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Best place for rear lowering spring plates?
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Bruce
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Joined: May 16, 2003
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PostPosted: Mon Jan 22, 2018 12:49 am    Post subject: Re: Best place for rear lowering spring plates? Reply with quote

sidemarkers wrote:
From a spring plate standpoint there is only so much toe adjustment built into the slots from factory. The further a suspension deviates from 3 o'clock the more toe-in becomes an issue. Stock spring plates do not have enough adjustment built-in to deal with the angles of excessive indexing. Quality drop plates are designed with proper slotting to deal with these toe issues.

When you severely lower a Beetle, the toe changes much more on a swing axle car than IRS. With stock swing axle spring plates, you do run out of slot, but not with IRS. Since the toe changes less with IRS, the stock slot length is capable of being set to zero at any ride height. Almost as if VW expected us to lower our cars!
When I had my car really low, I had to use Type 3 front snubbers on my rear TAs. (T3 snubbers are a lot shorter) This allowed the suspension to compress further than stock. I had no trouble setting the toe properly.

sidemarkers wrote:
A spring plate in the factory height location is a fraction of an inch from the bottom ledge. This is not just "air space" it's designed to keep the suspension in control by limiting body roll around corners. Lowering via indexing increases this distance which also greatly increases the body roll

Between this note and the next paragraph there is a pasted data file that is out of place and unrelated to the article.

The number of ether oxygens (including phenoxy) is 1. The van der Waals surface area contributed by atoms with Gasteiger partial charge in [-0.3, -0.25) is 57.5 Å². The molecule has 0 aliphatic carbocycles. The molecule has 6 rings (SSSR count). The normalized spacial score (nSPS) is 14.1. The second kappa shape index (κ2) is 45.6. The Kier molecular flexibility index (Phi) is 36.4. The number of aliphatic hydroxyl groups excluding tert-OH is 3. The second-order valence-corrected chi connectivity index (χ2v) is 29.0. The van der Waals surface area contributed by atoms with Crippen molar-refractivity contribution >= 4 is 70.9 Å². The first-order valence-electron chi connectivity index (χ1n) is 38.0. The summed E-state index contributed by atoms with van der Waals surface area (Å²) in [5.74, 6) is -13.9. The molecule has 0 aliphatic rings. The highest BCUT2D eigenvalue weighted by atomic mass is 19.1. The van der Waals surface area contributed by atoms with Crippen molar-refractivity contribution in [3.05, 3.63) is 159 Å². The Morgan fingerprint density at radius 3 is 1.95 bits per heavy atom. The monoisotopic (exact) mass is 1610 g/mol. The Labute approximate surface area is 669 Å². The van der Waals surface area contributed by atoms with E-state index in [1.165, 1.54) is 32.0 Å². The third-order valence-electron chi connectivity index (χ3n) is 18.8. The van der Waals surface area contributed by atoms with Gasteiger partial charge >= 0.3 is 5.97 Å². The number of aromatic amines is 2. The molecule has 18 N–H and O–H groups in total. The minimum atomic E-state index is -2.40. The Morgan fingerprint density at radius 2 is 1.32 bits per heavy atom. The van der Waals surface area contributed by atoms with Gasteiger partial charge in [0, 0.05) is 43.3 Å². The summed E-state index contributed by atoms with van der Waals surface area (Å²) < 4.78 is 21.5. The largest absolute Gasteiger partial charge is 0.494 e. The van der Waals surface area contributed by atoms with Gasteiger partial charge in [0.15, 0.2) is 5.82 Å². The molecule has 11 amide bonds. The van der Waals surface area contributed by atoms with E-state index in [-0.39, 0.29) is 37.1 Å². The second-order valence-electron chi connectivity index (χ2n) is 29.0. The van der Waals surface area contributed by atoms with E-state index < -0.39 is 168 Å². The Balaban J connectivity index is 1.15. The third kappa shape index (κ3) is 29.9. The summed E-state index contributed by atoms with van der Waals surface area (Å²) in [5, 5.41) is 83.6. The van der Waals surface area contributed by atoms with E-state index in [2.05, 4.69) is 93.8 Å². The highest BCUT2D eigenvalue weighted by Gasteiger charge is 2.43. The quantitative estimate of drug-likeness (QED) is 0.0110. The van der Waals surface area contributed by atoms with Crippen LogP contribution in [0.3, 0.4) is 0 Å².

and subsequent toe fluxuations between wheels when cornering.
We all know a Beetle in factory form is not going to win any road course races, it was designed to be a cheap car with a ride as good as it can be. IOW, handling wasn't much of a concern.
If you were to set up a Beetle for racing, lowering would likely be in order. Any racer knows that whenever a car hits a suspension stop, you have a good chance of losing control.
Let's say you take a hard right hander in a race prepped VW. The left TA will compress up while the right will drop. If you had drop plates, the right side will likely hit the bottom stop. When this happens, the wheel will lift off the ground. While that tire is in the air, it provides zero cornering traction. With a stock spring plate that is allowed to drop further, it remains in contact with the ground, providing traction.
Drop plates are not an advantage on the track.

sidemarkers wrote:
The drop plates I installed are .150 smaller in diameter so replacing the bushings was necessary from a design standpoint. The older ones did have some wear and it's likely the larger surface area of the new bushings provide more dampening ability.

Drop plates might not be a silver bullet, but the differences are noticeable while driving.

I'd say the difference you noticed was due to the poly bushings providing better control of the outer end of the torsion bar. I noticed similar effects when I put them in my car.
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